Before sending a RREQ message, the originator signs the QoS parameters with its private key. Each intermediate node on the path can voluntarily verify the digital signature to assure that the QoS parameters have not been maliciously altered during transmission. After the RREQ reaches the destination node, the destination checks the integrity of the non-mutable QoS objects via MAC (Message Authentication Code) verification. If the objects have been altered during transmission, the destination node will raise an alarm. Otherwise, it generates RREP packet, hashes the QoS parameters and sends it back to the originator of the request. The originator will verify the authentication and integrity of the QoS parameters upon receiving the RREQ packet from the destination. For the mutable parameters, one can use the hop-by-hop authentication protocol as authentication mechanism. Each intermediate node generates MACs with its currently used hash chain key and then relays the RREQ packet to its adjacent downstream node. After the key is disclosed with a delay since the packet has been sent, the downstream node will use the disclosed key to verify authenticity and integrity of the parameters. In case that the authentication fails, the node will raise an intrusion alarm to its downstream node on the path as well as all the other neighbors. This mechanism can prevent spoofing signaling messages and protect legitimate signaling messages from in-the-middle attack. To prevent from intentional provision of fallacious QoS states information as exemplified in Figure 4, a mechanism that works in a similar way to watchdog [10] can be used, which was proposed to detect routing misbehavior in mobile ad hoc networks. This mechanism requires that each intermediate node on the route send a signaling message not only to its downstream neighbor, but also to all the other neighbors. That is, an intermediate node is required to broadcast the signaling message instead of unicasting to the downstream node. The upstream node will listen to the broadcast signaling message and verify if its neighbor is maliciously distributing false QoS status. Figure 5 is an example of such intrusion detection scheme. Suppose there exists a path between originator S and destination D. Nodes A, B and C are intermediate nodes on the route. S wants to send a flow that requires a delay of less than 10 milliseconds and therefore sends a RREQ message with value of 10 milliseconds for Maximum Permissible Delay parameter. When S initiates the request, it adds the MAC of the Maximum Permissible Delay, which is denoted as Ms in Figure 5. When node A receives the RREQ packet, it calculates the new delay value and appends the value with its MAC of the Maximum Permissible Delay field. Node A will then broadcast the value with its MAC to its neighbors so that node S will be able to receive the message and verify if the value is reasonable. For example, if the NODETRAVERSALTIME at A is 2 milliseconds, the new delay value sent by A should then be 8 milliseconds. If A sends a value that is apparently invalid (such as 10 or larger), node S will raise an intrusion alarm. Both S and B will be able to authenticate the message using the later disclosed key.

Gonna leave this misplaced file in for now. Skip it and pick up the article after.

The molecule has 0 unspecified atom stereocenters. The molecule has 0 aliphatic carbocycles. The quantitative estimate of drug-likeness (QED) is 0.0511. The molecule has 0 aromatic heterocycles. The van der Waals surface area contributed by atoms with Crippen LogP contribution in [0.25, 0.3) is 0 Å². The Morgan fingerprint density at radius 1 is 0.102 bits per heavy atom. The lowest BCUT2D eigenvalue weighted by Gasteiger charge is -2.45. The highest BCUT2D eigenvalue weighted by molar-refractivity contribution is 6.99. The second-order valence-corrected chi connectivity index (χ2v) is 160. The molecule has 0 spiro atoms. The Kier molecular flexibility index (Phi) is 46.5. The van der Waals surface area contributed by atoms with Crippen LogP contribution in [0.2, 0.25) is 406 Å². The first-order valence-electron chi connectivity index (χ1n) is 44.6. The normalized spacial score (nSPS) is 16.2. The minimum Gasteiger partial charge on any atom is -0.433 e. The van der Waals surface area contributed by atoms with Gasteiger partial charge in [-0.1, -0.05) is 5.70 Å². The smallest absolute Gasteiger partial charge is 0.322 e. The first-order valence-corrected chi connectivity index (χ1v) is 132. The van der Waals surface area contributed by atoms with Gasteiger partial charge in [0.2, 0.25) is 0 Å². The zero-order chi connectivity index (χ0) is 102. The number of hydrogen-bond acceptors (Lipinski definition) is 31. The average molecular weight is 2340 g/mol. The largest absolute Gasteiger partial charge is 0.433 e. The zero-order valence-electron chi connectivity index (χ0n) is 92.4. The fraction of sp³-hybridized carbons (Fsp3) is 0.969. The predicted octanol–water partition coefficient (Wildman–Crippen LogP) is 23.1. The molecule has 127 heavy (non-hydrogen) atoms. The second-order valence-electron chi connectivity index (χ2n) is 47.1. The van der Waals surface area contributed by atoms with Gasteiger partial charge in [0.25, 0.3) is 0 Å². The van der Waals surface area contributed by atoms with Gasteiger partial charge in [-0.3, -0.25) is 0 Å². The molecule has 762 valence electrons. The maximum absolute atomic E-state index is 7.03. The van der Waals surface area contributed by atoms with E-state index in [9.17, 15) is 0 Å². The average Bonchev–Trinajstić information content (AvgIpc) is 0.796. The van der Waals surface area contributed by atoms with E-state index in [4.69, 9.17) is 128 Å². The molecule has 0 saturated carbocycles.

Now we assume node B is a malicious node that is seeking chance to disrupt QoS provision. If it raised the delay value from 8 to 12, node A should be able to find out the delay has been increased by overhearing B's signaling message to C. Our mechanism is also applicable to the Maximum Permissible Jitter and the Minimum Available Bandwidth fields.

s оЦ>->0

—»   : а +^-в* с : D

*-

Figure 5. An example of intrusion detection for QoS signaling systems

To reduce the delay that this system may impose on the routing, the authentication and verification of the QoS values can be achieved offline. That is, an intermediate node can forward the RREQ first before it performs the security verification.

Conclusions. Mobile ad-hoc networks uses dynamic routing, which causes problems with authentification and authorizations of users. Such problems dramatically decreases security of ad-hoc networks. In this article improving of security be using electronic digital signature is proposed. Also described security threats, which are linked with a QoS and methods of mitigation of such threars are described.

References

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9. Xiao H. A Flexible Quality of Service Model for Mobile Ad-Hoc Networks / H. Xiao, W. K. G. Seahand,

A. Lo, K. C. Chua // In Proc. of IEEE Vehicular Technology Conf. (VTC2000), Tokyo, Japan, May 2000. - Pp. 445-449.

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Annotation

В статті розглядаються основні види атак на спонтанні мобільні мережі. Здійснено класифікацію атак та подано їх детальний опис. Показано методи боротьби з описаними атаками та способи підвищення безпеки мереж. Ключові слова: мобільна спонтанна мережа, атака на мережу, динамічна маршрутизація.

В статье рассматриваются основные виды атак на спонтанные мобильные сети. Осуществлена классификация атак и подано их детальное описание. Показано методы борьбы с описанными атаками и способы повышения безопасности сетей.

Ключевые слова: мобильная спонтанная сеть, атаки на сеть, динамическая маршрутизация.

Information about the authos

Mykola Karpinski - Prof. Dr.Sc., University of Bielsko-Biala, Department of Electrical Engineering and Automatic (Bielsko-Biala, Poland, mkarpinski@ath.bielsko.pl)

Arsen Hominchuk - PhD Student of the Computer Engineering Department of Ternopil National Economic University (TNEU). The scientific adviser - Prof. Dr.Sc. M. Karpinski.

Статья подана 20.04.2011

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М Р Karpinski - Security aspects of mobile ad-hoc networks